-THH BURNING OF DAWSON CITY V
-THE PERILS OF CHILKOOT PASS
-THE GIGANTIC SNOW SLIDE :
0y &OE FULKERSON
READ THIS FIRST:
.."iS;. ?5 S.r 22
up dancing. Bhm finds an Immediate
response from many men who her
dance publicly? . at amateur entertain
ments. Andy Adair, Harry Ford and
Doc Ahcer become her steady admir
ers. She neglects her faithful, but alow
friend. George Harris, next door. Adair
becomes too famitllnr while she is out
In his car; Her father dies suddenly,
leaving, her mother with little more
than five thousand dollars. Mr. Braln
ard. who says he was a friend of her
father's, appears on the scene. He
gives Indications of prosperity, and
begins to take Usr motlier out. Mrs.
Brown Is tmpressud, and Hetty fright
ened, at the prospect of Mr. Bralnard
as a lather.)
(NOW GO ON WITH TIIR STORY)
DURING the next two months.
Brainard's visits to .BettyV
mother became more fre
quent. They made no pretanse of
asking hereon their drives, or .tc
join them as they chatted in the
sitting ruom. They seemed quite
able to entertain each other.
At Brainard's suggestion, her
mother had abandoned her garb of
mourning and bought an outfit of
new clothes, much too girlish, in
Betty's estimation. She felt her
mother was making a bit of a fool
out of herself with short skirts
showing a too well rounded ankle
and gay colors in too sharp a con
trast to the recently discarded
sombre garments of mourning.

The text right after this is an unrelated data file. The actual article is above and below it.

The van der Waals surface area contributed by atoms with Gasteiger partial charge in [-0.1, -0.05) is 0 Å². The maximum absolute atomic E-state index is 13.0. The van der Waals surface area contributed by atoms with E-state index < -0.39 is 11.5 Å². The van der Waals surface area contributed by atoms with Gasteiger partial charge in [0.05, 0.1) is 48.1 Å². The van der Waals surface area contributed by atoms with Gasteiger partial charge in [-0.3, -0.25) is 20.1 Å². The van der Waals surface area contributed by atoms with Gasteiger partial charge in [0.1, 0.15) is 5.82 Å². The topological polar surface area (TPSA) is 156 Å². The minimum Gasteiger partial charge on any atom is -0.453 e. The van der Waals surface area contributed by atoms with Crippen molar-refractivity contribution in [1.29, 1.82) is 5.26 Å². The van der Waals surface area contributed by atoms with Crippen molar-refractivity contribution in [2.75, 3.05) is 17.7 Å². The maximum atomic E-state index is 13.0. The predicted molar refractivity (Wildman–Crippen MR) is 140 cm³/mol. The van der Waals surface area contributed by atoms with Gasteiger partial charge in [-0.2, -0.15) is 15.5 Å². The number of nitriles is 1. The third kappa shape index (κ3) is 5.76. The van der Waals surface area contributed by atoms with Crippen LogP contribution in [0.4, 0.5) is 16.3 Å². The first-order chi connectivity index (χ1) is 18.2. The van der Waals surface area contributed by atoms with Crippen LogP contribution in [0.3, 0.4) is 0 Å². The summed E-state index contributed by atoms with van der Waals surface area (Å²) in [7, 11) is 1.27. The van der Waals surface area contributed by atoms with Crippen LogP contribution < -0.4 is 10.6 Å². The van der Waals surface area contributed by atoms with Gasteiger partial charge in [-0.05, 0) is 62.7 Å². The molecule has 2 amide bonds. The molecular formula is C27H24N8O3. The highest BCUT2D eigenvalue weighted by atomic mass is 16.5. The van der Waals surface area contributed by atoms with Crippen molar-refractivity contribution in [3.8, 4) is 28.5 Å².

One night after Mr. Bralnard
had gione Betty sat down beside
her mother on he divan and ask
ed : "Mother, are you going tc
marry Mr. Bralnard?"
Dearie. I think I shall. Caleb
ii so insistent and so anxious that
we two lonely souls should end
our days together. lou nave n
idea how beautifully he makes lov.
to me." she simpered.
"Then you must let me find a
position of soma sort." answered
Betty. "You wom't waiit me to live
with you, and I would not cart
"Now, honey,, don't act thai
way!" begged her mother. "I am
entitled to live my life. I am t
young woman -jet, Mr. Bralnard
says, and he wants to make mt
happy. He says he will make i:
both Independent and we can have
a nice little car and everything
He wants us to mov.6 from this,
gloomy house to more pleasant
"I suppose there is nothing 1
could say to stop you," sighec"
Hetty. "I don't want you to thinl.
me unkind, but I cannot see wh
he should want to marry you."
"Well, I likethat!" cried Mrs
Brown. "Let me tell yon, Mls
that I am not the ugly old worn
an that you suggest. At least Cal
eb does not think so. You shoulc
h mighty proud t hat your mot he'
Is wooed. by so fine and prosper
ous a man. He says 1 shall havt
a servant and never have to tun
my hand to -housework."
"Yei. 1 hope it ail turns ou
for the best," answered Betty. Sin
sat on the veranda the next eve
ning as George Harris came from
the restaurant. He stopped a mo
ment to chat.
"I see your mother has take;
off her mourning," he said, ten
'Yes, and I fear for a foolish
"Is she going to marry the old
chap who is around here n
"I'm afraid so, George."
"Who and what is he?" askec
"I wish I knew. He is Calel
Bralnard, an investment banket
in the Finance building."
George's reply. was a low whis
"Do you know him?" askei
"No, I don't, but when I see ai
investment banker hanging arosrnt
a widow with life insurance mon(
ey it makes me suspicious.